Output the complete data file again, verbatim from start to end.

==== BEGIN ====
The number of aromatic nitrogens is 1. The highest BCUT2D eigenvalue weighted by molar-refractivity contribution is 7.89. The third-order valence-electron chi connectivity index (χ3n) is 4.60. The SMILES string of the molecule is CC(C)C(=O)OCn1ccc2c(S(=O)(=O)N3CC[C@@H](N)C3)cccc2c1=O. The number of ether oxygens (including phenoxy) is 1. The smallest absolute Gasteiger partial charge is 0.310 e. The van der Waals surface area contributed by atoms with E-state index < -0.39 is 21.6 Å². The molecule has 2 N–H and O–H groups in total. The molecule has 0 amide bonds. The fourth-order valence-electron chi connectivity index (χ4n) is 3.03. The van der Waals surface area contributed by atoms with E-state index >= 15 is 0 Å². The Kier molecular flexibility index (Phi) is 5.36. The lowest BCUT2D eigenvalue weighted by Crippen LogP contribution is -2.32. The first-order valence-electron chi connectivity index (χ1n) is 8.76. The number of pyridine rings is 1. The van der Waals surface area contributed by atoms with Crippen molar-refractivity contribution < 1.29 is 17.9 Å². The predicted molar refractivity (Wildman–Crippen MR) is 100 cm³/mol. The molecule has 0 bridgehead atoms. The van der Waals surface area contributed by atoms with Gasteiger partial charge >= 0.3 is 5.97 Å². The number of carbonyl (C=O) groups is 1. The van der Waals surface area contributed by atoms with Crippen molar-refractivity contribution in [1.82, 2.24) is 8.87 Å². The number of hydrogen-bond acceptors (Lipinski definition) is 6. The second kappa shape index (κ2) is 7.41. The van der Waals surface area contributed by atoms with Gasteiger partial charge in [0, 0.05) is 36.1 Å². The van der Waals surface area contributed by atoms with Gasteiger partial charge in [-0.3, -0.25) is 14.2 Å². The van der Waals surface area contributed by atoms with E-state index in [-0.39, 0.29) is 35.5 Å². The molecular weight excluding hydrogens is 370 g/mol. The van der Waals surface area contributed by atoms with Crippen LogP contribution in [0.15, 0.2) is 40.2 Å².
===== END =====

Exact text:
The number of aromatic nitrogens is 1. The highest BCUT2D eigenvalue weighted by molar-refractivity contribution is 7.89. The third-order valence-electron chi connectivity index (χ3n) is 4.60. The SMILES string of the molecule is CC(C)C(=O)OCn1ccc2c(S(=O)(=O)N3CC[C@@H](N)C3)cccc2c1=O. The number of ether oxygens (including phenoxy) is 1. The smallest absolute Gasteiger partial charge is 0.310 e. The van der Waals surface area contributed by atoms with E-state index < -0.39 is 21.6 Å². The molecule has 2 N–H and O–H groups in total. The molecule has 0 amide bonds. The fourth-order valence-electron chi connectivity index (χ4n) is 3.03. The van der Waals surface area contributed by atoms with E-state index >= 15 is 0 Å². The Kier molecular flexibility index (Phi) is 5.36. The lowest BCUT2D eigenvalue weighted by Crippen LogP contribution is -2.32. The first-order valence-electron chi connectivity index (χ1n) is 8.76. The number of pyridine rings is 1. The van der Waals surface area contributed by atoms with Crippen molar-refractivity contribution < 1.29 is 17.9 Å². The predicted molar refractivity (Wildman–Crippen MR) is 100 cm³/mol. The molecule has 0 bridgehead atoms. The van der Waals surface area contributed by atoms with Gasteiger partial charge >= 0.3 is 5.97 Å². The number of carbonyl (C=O) groups is 1. The van der Waals surface area contributed by atoms with Crippen molar-refractivity contribution in [1.82, 2.24) is 8.87 Å². The number of hydrogen-bond acceptors (Lipinski definition) is 6. The second kappa shape index (κ2) is 7.41. The van der Waals surface area contributed by atoms with Gasteiger partial charge in [0, 0.05) is 36.1 Å². The van der Waals surface area contributed by atoms with Gasteiger partial charge in [-0.3, -0.25) is 14.2 Å². The van der Waals surface area contributed by atoms with E-state index in [-0.39, 0.29) is 35.5 Å². The molecular weight excluding hydrogens is 370 g/mol. The van der Waals surface area contributed by atoms with Crippen LogP contribution in [0.15, 0.2) is 40.2 Å².